Am J Perinatol 2019; 36(S 02): S4-S8
DOI: 10.1055/s-0039-1691769
Editorial
Thieme Medical Publishers 333 Seventh Avenue, New York, NY 10001, USA.

The Zika Virus Epidemic Four Years After: Where are We?

Marco Aurélio Palazzi Sáfadi
1  Department of Pediatrics, Santa Casa de Sao Paulo School of Medical Sciences, Brazil
,
Flavia J. Almeida
1  Department of Pediatrics, Santa Casa de Sao Paulo School of Medical Sciences, Brazil
› Author Affiliations
Funding None.
Further Information

Publication History

Publication Date:
25 June 2019 (online)

Zika virus (ZIKV), an emerging arthropod-borne, single-stranded RNA virus, member of the Spondweni serocomplex (genus Flavivirus, family Flaviviridae), was first isolated in 1947 from a sentinel (monkeys held captive with the purpose of identifying yellow fever activity) rhesus monkey in a forest in Uganda. After its discovery, ZIKV was associated only with few sporadic mild cases in humans in Africa and Asia over the next 60 years.[1] However, since 2007, when the first outbreak of ZIKV outside Africa and Asia was reported in the Federated States of Micronesia (Yap), it has been identified in subsequent outbreaks in French Polynesia, Pacific islands, and more recently, from 2015, Brazil was the first country in the Western Hemisphere to confirm autochthonous transmission of ZIKV associated with an outbreak of “dengue-like syndrome” cases.[2]

Interestingly, the potential for severe neurological outcomes after ZIKV infection was reported only after the outbreaks in French Polynesia, in 2013, and subsequently in Brazil. Furthermore, the most striking finding, the established relationship between ZIKV infection during pregnancy and a devastating congenital syndrome, was identified for the first time during the ZIKV outbreak in Brazil, leading to a dramatic increase in newborns with severe congenital malformations associated with ZIKV.[2] The unique characteristics of the ZIKV outbreak in Brazil, where the population was completely susceptible (naïve) to the virus, affecting highly populated urban poor areas with high density of Aedes aegypti, and the established surveillance reporting system, are possible reasons to explain why the role of the ZIKV as a potential cause of congenital disease has only been recognized after circulation in Brazil. After the reports from Brazil raised a causal relationship between ZIKV infection in pregnancy and microcephaly and other congenital malformations; a retrospective analysis conducted in French Polynesia found an association between ZIKV and microcephaly.[3]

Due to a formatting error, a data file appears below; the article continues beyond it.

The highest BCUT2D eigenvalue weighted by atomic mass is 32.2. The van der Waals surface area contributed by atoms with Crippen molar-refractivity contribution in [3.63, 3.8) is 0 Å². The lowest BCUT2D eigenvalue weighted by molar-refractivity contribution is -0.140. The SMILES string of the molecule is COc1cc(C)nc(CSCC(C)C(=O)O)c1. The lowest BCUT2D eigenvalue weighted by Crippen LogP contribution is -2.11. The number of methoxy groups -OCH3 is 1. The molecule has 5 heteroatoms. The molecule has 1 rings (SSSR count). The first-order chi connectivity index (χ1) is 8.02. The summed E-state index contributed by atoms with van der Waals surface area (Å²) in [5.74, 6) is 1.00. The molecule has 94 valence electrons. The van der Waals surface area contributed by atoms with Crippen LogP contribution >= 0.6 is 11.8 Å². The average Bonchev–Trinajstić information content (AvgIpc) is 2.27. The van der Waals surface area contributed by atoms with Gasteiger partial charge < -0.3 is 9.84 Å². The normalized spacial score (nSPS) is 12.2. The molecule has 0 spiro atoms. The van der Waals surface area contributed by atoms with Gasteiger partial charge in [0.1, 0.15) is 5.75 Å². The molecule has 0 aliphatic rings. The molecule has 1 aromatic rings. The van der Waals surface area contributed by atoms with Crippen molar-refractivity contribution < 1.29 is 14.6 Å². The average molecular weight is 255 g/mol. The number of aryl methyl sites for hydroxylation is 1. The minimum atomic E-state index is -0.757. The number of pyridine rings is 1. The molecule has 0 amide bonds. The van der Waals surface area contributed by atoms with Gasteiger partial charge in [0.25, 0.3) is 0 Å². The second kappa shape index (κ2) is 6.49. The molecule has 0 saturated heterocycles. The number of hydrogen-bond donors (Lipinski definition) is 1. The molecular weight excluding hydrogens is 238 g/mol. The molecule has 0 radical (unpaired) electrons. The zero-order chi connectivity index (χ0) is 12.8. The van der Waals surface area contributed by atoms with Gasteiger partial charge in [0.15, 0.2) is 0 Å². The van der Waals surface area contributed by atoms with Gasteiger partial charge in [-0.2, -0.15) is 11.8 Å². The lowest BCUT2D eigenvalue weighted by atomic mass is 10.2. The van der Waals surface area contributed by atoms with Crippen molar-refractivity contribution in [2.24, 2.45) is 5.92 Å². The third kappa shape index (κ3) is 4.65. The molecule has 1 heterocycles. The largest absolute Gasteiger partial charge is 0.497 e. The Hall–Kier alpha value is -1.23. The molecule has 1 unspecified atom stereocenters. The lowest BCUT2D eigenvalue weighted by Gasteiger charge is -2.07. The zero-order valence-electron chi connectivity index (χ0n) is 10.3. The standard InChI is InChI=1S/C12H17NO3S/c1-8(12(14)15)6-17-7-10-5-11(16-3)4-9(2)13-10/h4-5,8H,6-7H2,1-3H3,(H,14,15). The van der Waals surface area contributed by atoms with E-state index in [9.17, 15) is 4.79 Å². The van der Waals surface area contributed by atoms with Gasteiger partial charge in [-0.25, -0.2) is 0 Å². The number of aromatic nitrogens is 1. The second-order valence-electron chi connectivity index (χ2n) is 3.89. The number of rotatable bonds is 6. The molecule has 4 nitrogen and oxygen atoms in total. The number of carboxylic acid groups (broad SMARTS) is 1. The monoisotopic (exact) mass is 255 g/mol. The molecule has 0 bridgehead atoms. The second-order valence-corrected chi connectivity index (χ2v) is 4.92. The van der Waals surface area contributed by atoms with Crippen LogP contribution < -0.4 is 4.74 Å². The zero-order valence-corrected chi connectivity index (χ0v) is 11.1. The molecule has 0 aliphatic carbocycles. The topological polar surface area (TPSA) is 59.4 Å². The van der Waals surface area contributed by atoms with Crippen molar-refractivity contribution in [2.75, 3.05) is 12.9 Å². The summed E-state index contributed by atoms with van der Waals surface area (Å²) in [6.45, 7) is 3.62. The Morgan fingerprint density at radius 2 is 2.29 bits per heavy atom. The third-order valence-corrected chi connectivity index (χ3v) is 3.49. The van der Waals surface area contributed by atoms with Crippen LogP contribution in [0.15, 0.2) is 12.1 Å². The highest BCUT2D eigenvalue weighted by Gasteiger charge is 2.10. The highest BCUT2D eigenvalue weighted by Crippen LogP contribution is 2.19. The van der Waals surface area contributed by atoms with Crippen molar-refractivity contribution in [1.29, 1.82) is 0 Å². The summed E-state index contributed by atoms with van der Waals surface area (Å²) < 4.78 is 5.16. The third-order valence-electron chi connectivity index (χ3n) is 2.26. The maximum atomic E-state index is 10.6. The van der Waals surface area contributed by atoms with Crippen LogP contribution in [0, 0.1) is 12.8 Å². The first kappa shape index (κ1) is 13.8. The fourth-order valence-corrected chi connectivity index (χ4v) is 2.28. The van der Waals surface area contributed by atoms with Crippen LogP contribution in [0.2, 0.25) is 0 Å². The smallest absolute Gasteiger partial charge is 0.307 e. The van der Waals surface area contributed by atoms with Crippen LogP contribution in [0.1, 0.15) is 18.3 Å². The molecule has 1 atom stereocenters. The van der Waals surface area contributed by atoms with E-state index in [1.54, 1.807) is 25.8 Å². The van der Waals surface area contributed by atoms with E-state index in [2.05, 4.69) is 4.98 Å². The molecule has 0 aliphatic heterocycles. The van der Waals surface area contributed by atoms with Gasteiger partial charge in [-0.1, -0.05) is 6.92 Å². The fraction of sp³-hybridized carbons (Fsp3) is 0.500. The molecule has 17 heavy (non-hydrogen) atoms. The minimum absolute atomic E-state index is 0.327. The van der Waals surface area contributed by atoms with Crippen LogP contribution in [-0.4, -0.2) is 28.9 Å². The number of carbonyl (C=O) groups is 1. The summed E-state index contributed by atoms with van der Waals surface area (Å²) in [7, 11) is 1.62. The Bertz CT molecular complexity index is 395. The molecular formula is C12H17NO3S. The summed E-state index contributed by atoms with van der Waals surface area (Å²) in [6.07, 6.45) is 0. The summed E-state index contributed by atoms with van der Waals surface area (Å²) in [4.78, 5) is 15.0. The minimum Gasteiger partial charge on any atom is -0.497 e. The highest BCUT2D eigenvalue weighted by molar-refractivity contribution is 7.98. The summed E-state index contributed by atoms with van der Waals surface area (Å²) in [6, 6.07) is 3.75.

Although it is still unknown whether ZIKV infection provides life-long immunity, it is expected that in endemic places in Africa and Asia, where the virus is circulating for decades, a proportion of the women in childbearing age is likely to have been infected during childhood, limiting the number of susceptible women. It is also possible that the more severe outcomes of ZIKV infection, observed in Brazil and other countries, may be related to genome mutation in virulence characteristics of the ZIKV circulating strain or even immune interaction between consecutive Flavivirus infections.

The ZIKV outbreak spread very rapidly in the Americas after the outbreak in Brazil.[2] As of March 2019, 89 countries and territories reported current or past local transmission, among which several have reported microcephaly and/or central nervous system (CNS) malformation cases and Guillain-Barré Syndrome (GBS), potentially associated with ZIKV infection. Uruguay is currently the only country in the Americas, with evidence of established competent vector, but no known documented transmission of ZIKV[4] ([Fig. 1]).

Zoom Image
Fig. 1 World map of areas with risk of Zika.[4]

Brazil was the most affected country in the Americas, reporting 216,207 probable cases in 2016; 17,594 cases in 2017; 8,104 cases in 2018; and by week 10, in 2019, only 2,062 cases.[5] The substantial decline in cases of ZIKV infection reported in the last 2 years is probably a result of a combination of “herd immunity” of the population, that became immune after being infected in previous years, reducing the number of susceptible, naive subjects and, thus, limiting the transmission of the virus in the community, together with a cyclical natural pattern, common to other Flavivirus like dengue that ebbs and flows in periodic waves.

Since 2015, the Ministry of Health in Brazil confirmed 3,332 cases of microcephaly and/or CNS malformation associated with ZIKV infection, with the majority occurring between 2015 and 2016 in the Northeast region.[6] In those places, a common feature of the epidemic was the fact that most of the cases and the associated complications occurred in the poor urban areas, characterized by limited sanitary infrastructure, crowding, and poor quality of housing conditions that clearly facilitate the transmission of the virus by the A. aegypti mosquitoes.[7]